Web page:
Yeah, the presets don’t save – kind of a pain, but free is free. I’ll mention that you will need to close the plugin and reopen it in the VST window in OBS whenever you change the preset. This is the last quirk to an otherwise solid VST Plugin – and it isn’t their fault. VST’s weren’t designed with OBS in mind, so bugs in the implementation are to be expected.
There are several other EQs that Melda Productions makes, all of which are paid and highly specialized for audio engineers, and each serves slightly different purposes. You probably don’t need them as a live streamer, but I felt they were worth mentioning if you were interested in more equalizers like MEqualizer. I have not used any of those paid options, though, so I can’t really say how good they are and if they are worth the price.
3: iZotope Ozone Elements VST Equalizer [Paid]
My personal favorite – a powerful, easy to use 8-band equalizer with a sterioizer that can simulate high-quality reverb
One of the most impressive VST Equalizers that I have ever used is the iZotope Ozone Elements plugin. This is an incredibly powerful Equalizer, Stereoizer, and Maximizer package, with many great presets. While it only supports a maximum of 8 bands, you really don’t need more than that for live streaming or YouTube audio mastering.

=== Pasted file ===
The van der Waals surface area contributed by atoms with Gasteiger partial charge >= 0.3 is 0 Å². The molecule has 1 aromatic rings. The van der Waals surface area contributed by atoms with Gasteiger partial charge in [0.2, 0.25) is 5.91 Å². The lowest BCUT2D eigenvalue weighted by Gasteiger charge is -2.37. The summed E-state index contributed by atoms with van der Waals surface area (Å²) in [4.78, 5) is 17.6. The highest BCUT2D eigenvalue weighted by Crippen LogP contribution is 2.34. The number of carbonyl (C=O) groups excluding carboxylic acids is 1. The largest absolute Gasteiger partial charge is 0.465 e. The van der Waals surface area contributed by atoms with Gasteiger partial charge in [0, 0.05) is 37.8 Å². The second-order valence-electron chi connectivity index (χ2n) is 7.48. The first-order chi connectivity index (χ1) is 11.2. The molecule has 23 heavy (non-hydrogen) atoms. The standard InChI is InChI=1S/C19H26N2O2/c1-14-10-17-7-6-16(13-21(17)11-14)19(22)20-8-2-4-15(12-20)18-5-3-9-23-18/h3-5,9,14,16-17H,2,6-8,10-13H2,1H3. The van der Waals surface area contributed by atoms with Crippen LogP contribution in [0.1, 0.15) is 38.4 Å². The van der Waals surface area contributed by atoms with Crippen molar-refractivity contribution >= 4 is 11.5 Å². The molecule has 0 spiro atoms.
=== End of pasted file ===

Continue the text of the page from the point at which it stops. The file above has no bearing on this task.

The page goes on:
The plugin itself is perfectly stable in OBS Studio, except for the fact that it takes about 5 seconds to actually pop up once you click “Open Plugin Interface.” This is a very minor gripe to an otherwise flawless experience. I have never had any issues loading it in OBS Studio or Streamlabs OBS.
There are a few features that this plugin has that makes it stand out:
- You can customize existing presets with an undo history box should you want to go back to your older configuration before tweaking.
- This was a lifesaver for me on several occasions where accidental clicks shifted the band positioning slightly.
- The ability to simulate a larger room with the “Imager” tool and adjust the intensity, as well as a few different methods that have a different end result
- The Maximizer, which is essentially a Compressor and Expander in one –
- It will turn up quiet sounds to audible levels
- It will turn down loud sounds and prevent peaking
- all automatically, and it can even learn from the input signal what the threshold should be to get the best results
- The Master Assistant
- This tool automatically adjusts all the settings in the plugin to tune to a specific song or to your voice.
- This is a tool with some fairly good results – though it is no substitute for manual tweaks that suit your exact taste.
Out of these three vst equalizers, I like Ozone Elements the best. With that said, this plugin is paid only and fairly expensive to boot – $129 tax excluded. I happened to get this for free during a limited-time giveaway they ran during the pandemic to help artists create a new source of revenue to support themselves.
I plan on diving into this plugin a bit further in a later article. If you have any questions in the meantime about any of these plugins, feel free to join our community discord server and ask away 🙂